Frequently Asked Questions
What is poof!?
poof! is a secure, time-constrained, one-time secret sharing serivce.
What does that mean?
Basically, poof! allows you to share a secret, such as a password, with someone else without it being silently intercepted.
Rather than sending credentials directly to someone, which would risk exposure in transit or in the future if someone got access to your messages later on, poof! allows you to send a link which will allow the reciever to uncover the secret with two restrictions:
- The message can only be viewed once
- The message can only be viewed within a time limit set by the sender
If either the time limit has passed, or the message has been viewed the link will not work.
This means that if someone intercepted the message and stole the secret before you saw it, you would not be able to retrieve it and therefore you would know it had been intercepted and should be considered compromised.
How does it work?
The full technical detail is available on github but the main concept is as follows:
- You enter the secret in your browser.
- The browser creates a randomised encryption key and encrypts the secret.
- The browser sends the encrypted secret to the server (NB not the key, nor the unencrypted secret so the server cannot reveal the data on it's own.
- The browser creates a link with a token returned from the server and the encryption key. (NB the key is put in the "hash fragment" of the link, which will never be sent to the server.
- You pass the link to the person you wish to share it with.
- They follow the link, and click the "check and reveal" button.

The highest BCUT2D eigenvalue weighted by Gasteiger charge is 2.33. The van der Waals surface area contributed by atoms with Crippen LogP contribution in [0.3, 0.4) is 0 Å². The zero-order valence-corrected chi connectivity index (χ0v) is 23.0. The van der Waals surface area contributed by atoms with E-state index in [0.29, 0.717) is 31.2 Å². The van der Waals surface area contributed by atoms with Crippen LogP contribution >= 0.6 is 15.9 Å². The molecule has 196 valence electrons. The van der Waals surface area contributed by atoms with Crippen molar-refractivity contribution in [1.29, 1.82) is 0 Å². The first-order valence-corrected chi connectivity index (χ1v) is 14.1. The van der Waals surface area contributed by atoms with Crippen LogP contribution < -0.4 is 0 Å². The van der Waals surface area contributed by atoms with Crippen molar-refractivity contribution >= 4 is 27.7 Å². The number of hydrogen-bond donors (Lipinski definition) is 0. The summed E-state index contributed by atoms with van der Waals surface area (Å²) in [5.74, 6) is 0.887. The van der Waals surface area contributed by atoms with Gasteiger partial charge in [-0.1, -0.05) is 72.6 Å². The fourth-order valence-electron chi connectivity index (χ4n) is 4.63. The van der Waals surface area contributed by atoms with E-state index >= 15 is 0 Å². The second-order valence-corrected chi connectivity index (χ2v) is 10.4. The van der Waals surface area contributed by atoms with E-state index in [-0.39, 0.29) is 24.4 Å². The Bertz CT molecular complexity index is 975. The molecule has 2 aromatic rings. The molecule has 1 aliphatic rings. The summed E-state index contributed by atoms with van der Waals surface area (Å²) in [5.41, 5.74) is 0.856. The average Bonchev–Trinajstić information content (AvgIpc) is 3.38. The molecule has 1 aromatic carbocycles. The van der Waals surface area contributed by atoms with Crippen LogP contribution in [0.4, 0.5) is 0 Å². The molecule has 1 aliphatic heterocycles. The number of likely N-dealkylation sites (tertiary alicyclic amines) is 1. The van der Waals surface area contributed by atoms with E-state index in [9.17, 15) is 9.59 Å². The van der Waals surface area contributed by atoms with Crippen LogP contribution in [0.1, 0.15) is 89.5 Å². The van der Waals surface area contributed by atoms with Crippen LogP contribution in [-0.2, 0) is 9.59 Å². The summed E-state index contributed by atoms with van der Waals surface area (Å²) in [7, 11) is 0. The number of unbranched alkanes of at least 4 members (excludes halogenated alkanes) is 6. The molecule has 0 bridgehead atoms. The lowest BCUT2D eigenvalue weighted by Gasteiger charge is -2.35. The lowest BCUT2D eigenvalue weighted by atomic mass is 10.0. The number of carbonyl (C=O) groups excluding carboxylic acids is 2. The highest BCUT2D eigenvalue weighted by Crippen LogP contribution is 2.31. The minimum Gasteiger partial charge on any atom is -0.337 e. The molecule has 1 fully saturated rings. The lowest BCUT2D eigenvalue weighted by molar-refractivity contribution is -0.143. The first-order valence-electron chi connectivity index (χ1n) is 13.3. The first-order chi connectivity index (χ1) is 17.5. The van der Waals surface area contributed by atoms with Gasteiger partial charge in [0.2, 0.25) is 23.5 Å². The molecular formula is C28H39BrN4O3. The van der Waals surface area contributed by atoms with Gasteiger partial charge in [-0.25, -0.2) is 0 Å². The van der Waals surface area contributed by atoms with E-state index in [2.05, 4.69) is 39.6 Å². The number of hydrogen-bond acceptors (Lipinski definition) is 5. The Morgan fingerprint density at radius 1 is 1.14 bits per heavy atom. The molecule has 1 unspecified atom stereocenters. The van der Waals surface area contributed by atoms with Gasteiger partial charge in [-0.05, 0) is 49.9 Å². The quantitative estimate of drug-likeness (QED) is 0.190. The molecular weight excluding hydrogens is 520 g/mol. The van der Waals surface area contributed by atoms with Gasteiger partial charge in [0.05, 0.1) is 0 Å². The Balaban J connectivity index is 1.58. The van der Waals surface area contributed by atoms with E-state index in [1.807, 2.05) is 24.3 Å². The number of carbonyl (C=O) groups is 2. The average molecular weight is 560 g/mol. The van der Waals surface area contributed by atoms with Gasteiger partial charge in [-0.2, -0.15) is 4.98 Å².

- Their browser sends a asks the server for the encrypted message using the token.
- If the token is expired, or the server has deleted the encrypted message, an error is displayed to the reciever.
- If the token is valid, the server deletes the message from it's store and sends it to the browser.
- The browser decrypts the message with the key from the link.
- The browser displays the secret.
Why should I use it?
Because you care about leaking sensitive information in instant messages and want a safer way to share the information.
Way not LastPass or another password service?
Well yes, most password manager services allow sharing passwords — so that is a good use case. If you or your organisation has such a service, then do use it instead. However sometimes you might want to share with a 3rd party without access to the password manager and in such cases, poof! might be useful.
Why should I trust it?
Well, I reckon you can trust me, but don't take my word for it. If you want to be sure please check the source code or build and run your own version! I want this project to be useful to as many people as possible, so feel free to run your own version — it's the most secure way!